I was a mere peanut-sized being, blossoming in utero, when Daniel the second (my grandfather) and Daniel the third (my dad) both died. Odd to me, their deaths came one right after the other and under what seemed to be very suspicious circumstances that no one could ever really explain in a way that made sense to me.
As a child, I would while away the hours staring at the few photos my mother had of both she and my dad, and my dad and grandfather together. The photos told me nothing other than my mom had been gorgeous during that time, a fact that no longer held true, and both father and son were incredibly handsome men.
The story goes that granddad, on his way home from performing the extremely successful role of David Jordan in No Strings at the Adelphi Theater, accidentally stepped onto the tracks of an oncoming subway train along the Concourse line in the Bronx. Why he would have ever been in the Bronx at midnight, when the theater was eleven miles away on 54th Street in the opposite direction of his flat, never made sense to me.
Then a mere week later, my dad, on his way home after collecting my granddad’s belongings at the theater, became the unfortunate and unsuspecting victim of a late night hit and run. Both men’s bodies were found where they lay, nothing taken, no witnesses, just broken and expired corpses.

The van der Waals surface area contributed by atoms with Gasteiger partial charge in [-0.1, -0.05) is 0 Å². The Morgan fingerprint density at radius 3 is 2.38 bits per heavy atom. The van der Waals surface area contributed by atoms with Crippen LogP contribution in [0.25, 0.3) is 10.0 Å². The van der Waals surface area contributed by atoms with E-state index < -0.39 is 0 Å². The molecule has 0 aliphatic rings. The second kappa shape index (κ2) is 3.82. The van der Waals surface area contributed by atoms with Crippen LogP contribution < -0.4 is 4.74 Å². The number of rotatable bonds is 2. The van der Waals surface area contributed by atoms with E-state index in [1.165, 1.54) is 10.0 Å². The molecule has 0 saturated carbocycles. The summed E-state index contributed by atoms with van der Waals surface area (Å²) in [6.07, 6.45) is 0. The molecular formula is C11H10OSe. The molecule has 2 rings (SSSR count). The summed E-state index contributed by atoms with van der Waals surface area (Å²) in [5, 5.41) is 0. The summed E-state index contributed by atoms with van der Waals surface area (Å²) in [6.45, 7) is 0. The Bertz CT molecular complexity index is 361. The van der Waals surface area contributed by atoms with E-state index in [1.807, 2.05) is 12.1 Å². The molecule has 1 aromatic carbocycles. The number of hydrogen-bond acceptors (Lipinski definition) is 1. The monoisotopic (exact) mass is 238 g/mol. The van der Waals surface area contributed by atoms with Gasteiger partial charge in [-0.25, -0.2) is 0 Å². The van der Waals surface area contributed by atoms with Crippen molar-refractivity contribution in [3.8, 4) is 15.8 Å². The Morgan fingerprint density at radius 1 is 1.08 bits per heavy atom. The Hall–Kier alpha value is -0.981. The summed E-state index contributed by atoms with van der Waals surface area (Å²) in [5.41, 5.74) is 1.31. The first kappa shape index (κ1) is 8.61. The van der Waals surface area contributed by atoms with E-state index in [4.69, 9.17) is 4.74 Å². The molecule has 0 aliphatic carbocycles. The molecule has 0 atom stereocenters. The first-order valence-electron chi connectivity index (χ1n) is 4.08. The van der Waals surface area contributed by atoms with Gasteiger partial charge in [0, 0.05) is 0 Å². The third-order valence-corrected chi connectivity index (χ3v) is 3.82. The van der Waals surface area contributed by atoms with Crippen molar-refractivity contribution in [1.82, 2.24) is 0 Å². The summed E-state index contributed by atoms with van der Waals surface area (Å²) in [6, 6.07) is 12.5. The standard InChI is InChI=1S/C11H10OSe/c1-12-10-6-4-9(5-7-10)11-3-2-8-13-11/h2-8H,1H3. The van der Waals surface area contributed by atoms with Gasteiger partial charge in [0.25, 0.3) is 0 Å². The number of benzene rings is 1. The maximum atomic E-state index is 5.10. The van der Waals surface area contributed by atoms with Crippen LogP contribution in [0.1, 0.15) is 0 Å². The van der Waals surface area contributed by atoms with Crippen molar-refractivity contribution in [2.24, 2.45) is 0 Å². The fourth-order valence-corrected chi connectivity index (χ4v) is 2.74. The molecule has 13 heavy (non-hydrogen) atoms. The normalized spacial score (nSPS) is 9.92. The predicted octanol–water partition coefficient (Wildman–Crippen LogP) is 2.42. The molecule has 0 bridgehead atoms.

My mother, who apparently had a fragile disposition to begin with, had a nervous breakdown after my dad’s death and was never quite right afterwards. I’d had nothing to compare who she was before the accidents to so the irrational behavior and paranoia she always carried was to be her normal to me. I’d often find her just sitting and sobbing, or staring into space.
Aunt Maurine, my mom’s sister, endeavored to give me some kind of normalcy and became my anchor. She would take me, my mom, and my cousin Roy for weeks at a time to a beautiful, century-old lake shore home my dad’s family had owned in Vermont on Lake Champlain. Now, since my father’s passing, my mom technically owned the house, and I would too one day.
One summer, Roy and I took to the off-limits attic, because that is what you do when it fails to stop raining for a day and a half at the lake, you’re bored of books and puzzles, and both your moms have taken off to go shopping at the nearest big town.